'Succession' Recap: Retired Janitors of Idaho - Rolling Stone
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‘Succession’ Recap: Not-So-Stable Geniuses

As Waystar Royco shareholders converge at the annual conference to learn — or determine — who’ll be steering the corporate ship going forward, chaos unfolds behind the scenes

Macall Polay/HBO

A review of this week’s Succession, “Retired Janitors of Idaho,” coming up just as soon as I let the rabbit eat a bagel…

Succession is a comedy.

Yes, it submits as a drama at every awards show, and has done quite well with that strategy. But some of that is about eligibility rules and some of it is about strategy (the Emmy drama categories have become much easier in recent years as the industry’s focus has shifted to miniseries), in a kind of gaming of the system that would no doubt please Logan and the other Roys. While Succession can be very potently dramatic — as we saw only a few weeks ago with Kendall’s sad trip to the server room — it is fundamentally a very dark, but unmistakably funny, comedy about bad people with far more power than they know how to properly use.

This is apparent throughout the rollicking “Retired Janitors of Idaho.” The episode finally brings the multiseason hostile takeover arc to a head by putting all the key players into the same hotel for a Waystar Royco shareholders meeting, and a potential vote on whether the Roys would maintain control or cede it to the Sandy-and-Stewy faction. There are some serious moments sprinkled throughout, particularly in showing the state of Logan’s relationships (or lack thereof) with Kendall and Shiv, but mostly it’s a superb farce that humbles and confuses all the players involved at various points.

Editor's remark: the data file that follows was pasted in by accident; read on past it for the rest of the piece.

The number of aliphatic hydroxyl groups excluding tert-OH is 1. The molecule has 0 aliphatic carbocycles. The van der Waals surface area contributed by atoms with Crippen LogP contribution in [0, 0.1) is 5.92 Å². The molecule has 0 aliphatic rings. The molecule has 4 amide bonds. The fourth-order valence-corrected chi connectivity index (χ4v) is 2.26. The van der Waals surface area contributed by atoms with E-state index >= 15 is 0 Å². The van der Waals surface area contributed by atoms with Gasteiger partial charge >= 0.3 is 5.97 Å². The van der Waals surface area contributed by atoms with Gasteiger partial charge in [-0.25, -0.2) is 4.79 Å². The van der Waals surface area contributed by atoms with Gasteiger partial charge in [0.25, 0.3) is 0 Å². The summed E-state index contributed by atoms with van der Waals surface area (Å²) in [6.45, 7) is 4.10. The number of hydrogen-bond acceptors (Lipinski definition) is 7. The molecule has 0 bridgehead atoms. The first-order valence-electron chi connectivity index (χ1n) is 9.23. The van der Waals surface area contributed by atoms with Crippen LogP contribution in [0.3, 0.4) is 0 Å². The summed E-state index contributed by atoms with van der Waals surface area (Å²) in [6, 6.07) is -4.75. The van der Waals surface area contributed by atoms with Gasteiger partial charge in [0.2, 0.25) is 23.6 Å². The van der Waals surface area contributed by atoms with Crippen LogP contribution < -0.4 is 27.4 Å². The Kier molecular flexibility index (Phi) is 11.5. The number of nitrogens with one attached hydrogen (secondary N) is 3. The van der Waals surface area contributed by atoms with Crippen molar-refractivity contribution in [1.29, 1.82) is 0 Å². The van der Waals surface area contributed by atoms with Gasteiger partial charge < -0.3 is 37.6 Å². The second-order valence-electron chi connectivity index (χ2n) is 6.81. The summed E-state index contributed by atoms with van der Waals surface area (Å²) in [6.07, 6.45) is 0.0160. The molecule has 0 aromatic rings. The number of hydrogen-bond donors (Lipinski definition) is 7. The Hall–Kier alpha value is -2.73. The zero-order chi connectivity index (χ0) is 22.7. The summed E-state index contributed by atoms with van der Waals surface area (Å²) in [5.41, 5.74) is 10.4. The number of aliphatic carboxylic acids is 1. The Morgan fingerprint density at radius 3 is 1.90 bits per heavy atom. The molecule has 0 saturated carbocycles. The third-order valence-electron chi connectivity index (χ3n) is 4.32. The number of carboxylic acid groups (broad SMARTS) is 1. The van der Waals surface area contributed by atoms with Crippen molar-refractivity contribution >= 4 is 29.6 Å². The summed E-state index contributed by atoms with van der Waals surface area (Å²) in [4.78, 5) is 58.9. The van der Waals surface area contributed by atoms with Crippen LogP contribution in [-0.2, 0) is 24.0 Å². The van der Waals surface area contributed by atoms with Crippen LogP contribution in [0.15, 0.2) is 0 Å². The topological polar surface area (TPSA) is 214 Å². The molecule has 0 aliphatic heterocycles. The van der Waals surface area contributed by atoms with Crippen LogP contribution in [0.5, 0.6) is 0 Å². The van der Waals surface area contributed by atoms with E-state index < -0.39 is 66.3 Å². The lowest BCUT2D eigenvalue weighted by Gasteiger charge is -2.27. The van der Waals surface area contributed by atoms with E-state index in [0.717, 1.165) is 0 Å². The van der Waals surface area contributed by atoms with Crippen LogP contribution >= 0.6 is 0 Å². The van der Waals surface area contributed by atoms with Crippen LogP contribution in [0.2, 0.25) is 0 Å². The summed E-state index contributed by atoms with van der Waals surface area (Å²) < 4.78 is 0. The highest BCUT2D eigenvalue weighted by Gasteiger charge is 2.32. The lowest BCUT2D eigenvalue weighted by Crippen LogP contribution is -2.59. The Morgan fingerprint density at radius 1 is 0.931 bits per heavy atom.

The cleverest thing the episode (written by Tony Roche and Susan Soon He Stanton, and directed by Kevin Bray) does is give us a fairly omniscient view of the proceedings. We don’t know whether Sandy is still in full command of his faculties or, as Roman suggests, just functioning as daughter Sandi’s “meat puppet.” But beyond that, we see every key move that is made by each faction, and thus have far more information about why everything is happening than the people involved do. As a result, we get to see how much of the Roys’ success here — and, it’s implied, throughout Logan’s reign — is a result of blind guesswork, luck, and sheer stubbornness.

We see, for instance, that Kendall convinces Stewy to push for a settlement by warning him that Logan wants to take the company leadership question to a vote. But when Logan hears about a potential settlement offer, he assumes the other side knows something he doesn’t and grows paranoid, rather than understanding the good fortune his prodigal son has given him. Later, we become aware much sooner than any of Logan’s children that his recent physical difficulties — which are revealed to be the result of a urinary tract infection — are beginning to impact his mind, too. As Shiv is on the verge of closing the deal with Sandi, an agitated and confused Logan whispers “Fuck ’em.” Like Logan did earlier, Shiv and Gerri and the others assume Logan knows something they don’t, and try desperately to parse both the meaning and the motivation of the phrase. Instead, they are just risking the entire future of the family empire on the erratic behavior of a sick old man who has become — in a phrase unlikely to leave the lexicon of anyone who watched this wonderful lunacy — “piss-mad.” And by the time they recognize that Logan is not in his right mind, they are already careening along the edge of the cliff with him. At that point, all they can do is loudly and profanely support his delusions, as we see in the hilarious moment when Roman explains to a bewildered Kendall, observing a deranged scene unfold, “That is an imaginary cat. Now can you please fuck off?”